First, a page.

Interstate 75 Crash Kills Teenage Girl
When a teen driver lost control of a pickup truck on the interstate, a 16-year-old Temple Terrace girl died.
The wreck occurred near the East Fletcher exit. According to the Florida Highway Patrol, a 16-year-old driver was attempting to pass another vehicle when he lost control of the pickup truck. The vehicle barreled onto the shoulder and overturned. The girl was ejected from the back seat and died almost instantly. She was not wearing a seatbelt.
None of the names were released.
Most Florida vehicle crashes involve single-occupant vehicles. So, passenger injuries are somewhat rare. When they happen, they often involve unique emotional and legal issues.
Emotionally, many passengers know the driver. In fact, in most cases, the driver is a close friend or family member. As a result, some injured passengers understandably hesitate to bring legal claims.
But a negligence claim does not “blame” anyone for the crash. We all make mistakes, and we must all accept responsibility for the mistakes we make. That’s the essence of a negligence claim.
Additionally, the drivers themselves face few consequences in court. The insurance company provides legal representation and the insurance company pays compensation. Frequently, drivers suffer no adverse effect except higher insurance rates, and that would have happened whether the victim filed a claim or not.
Legally, passenger injuries sometimes involve the assumption of the risk defense. This legal doctrine, which often comes up in dog bite and other premises liability claims, excuses negligent conduct if the victim:
- Voluntarily assumed
- A known risk.
This legal loophole almost always involves an express or implied liability waiver. Unless the victim saw the driver operating erratically before the crash, had an opportunity to get out of the vehicle, and did not do so, there is no implied waiver in these cases.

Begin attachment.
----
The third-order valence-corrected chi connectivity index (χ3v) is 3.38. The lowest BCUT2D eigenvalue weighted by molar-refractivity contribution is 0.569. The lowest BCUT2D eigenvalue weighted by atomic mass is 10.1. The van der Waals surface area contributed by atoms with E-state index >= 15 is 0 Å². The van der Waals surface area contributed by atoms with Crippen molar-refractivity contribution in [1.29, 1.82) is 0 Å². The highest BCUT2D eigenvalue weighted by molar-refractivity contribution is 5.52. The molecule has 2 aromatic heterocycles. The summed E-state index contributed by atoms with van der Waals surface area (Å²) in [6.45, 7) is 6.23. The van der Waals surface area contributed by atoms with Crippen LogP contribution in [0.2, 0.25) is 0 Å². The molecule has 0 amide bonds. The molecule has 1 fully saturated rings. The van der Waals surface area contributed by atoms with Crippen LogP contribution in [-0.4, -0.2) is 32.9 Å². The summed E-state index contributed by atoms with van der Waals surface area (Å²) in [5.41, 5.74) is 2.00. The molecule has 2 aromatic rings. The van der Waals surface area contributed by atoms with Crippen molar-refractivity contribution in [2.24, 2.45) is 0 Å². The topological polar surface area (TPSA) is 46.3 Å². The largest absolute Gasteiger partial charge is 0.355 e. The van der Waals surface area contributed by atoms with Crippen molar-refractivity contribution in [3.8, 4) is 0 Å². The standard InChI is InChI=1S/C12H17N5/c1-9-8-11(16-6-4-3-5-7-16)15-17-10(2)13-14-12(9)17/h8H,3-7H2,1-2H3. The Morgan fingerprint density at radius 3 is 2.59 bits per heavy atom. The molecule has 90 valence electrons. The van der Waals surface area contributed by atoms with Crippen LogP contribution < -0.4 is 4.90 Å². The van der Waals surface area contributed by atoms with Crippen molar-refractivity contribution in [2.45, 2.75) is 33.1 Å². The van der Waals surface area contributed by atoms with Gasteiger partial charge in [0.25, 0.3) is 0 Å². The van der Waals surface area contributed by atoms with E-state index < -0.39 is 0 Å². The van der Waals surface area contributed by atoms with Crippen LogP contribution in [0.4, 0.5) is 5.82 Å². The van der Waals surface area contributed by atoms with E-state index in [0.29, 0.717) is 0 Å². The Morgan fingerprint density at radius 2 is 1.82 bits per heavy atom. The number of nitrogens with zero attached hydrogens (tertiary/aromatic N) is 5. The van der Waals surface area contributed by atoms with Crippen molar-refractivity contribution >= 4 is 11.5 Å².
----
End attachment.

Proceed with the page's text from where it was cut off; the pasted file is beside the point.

The Seatbelt Defense
Florida is one of the only states which recognizes the seatbelt defense. Failure to wear a seatbelt is admissible in a bid to reduce or eliminate compensation.
But this defense does not automatically apply. And, insurance company lawyers must do more than read safety statistics to the jury. The insurance company must prove, by a preponderance of the evidence, that the victim’s seatbelt was functioning properly, the victim was not wearing it, and the failure to wear the seatbelt, as opposed to the driver’s negligence, substantially caused the victim’s injuries.
Compensation in a car wreck claim usually includes money for economic losses, such as medical bills, and noneconomic losses, such as pain and suffering.
Third Party Liability
Since people under 18 cannot own property, young teen driver claims almost always involve the negligent entrustment rule. Owners are vicariously liable for car wreck damages if they knowingly allow incompetent operators to use their vehicles. Evidence of incompetency includes:
- No valid drivers’ license,
- Driving in violation of license restrictions (g. no passengers under 21),
- Recent safety suspensions, and
- A poor driving record.
Generally, people without valid licenses are incompetent as a matter of law. The other items are circumstantial evidence of incompetency.
Vicarious liability is significant because it gives Tampa car accident attorneys a way to obtain additional compensation in wrongful death and other catastrophic injury claims.
Connect with Experienced Lawyers
Car crashes often cause serious injuries. For a free consultation with an experienced personal injury attorney in Tampa, contact The Matassini Law Firm. Our attorneys can connect injury victims with doctors, even if they have no insurance or up-front money for medical treatment.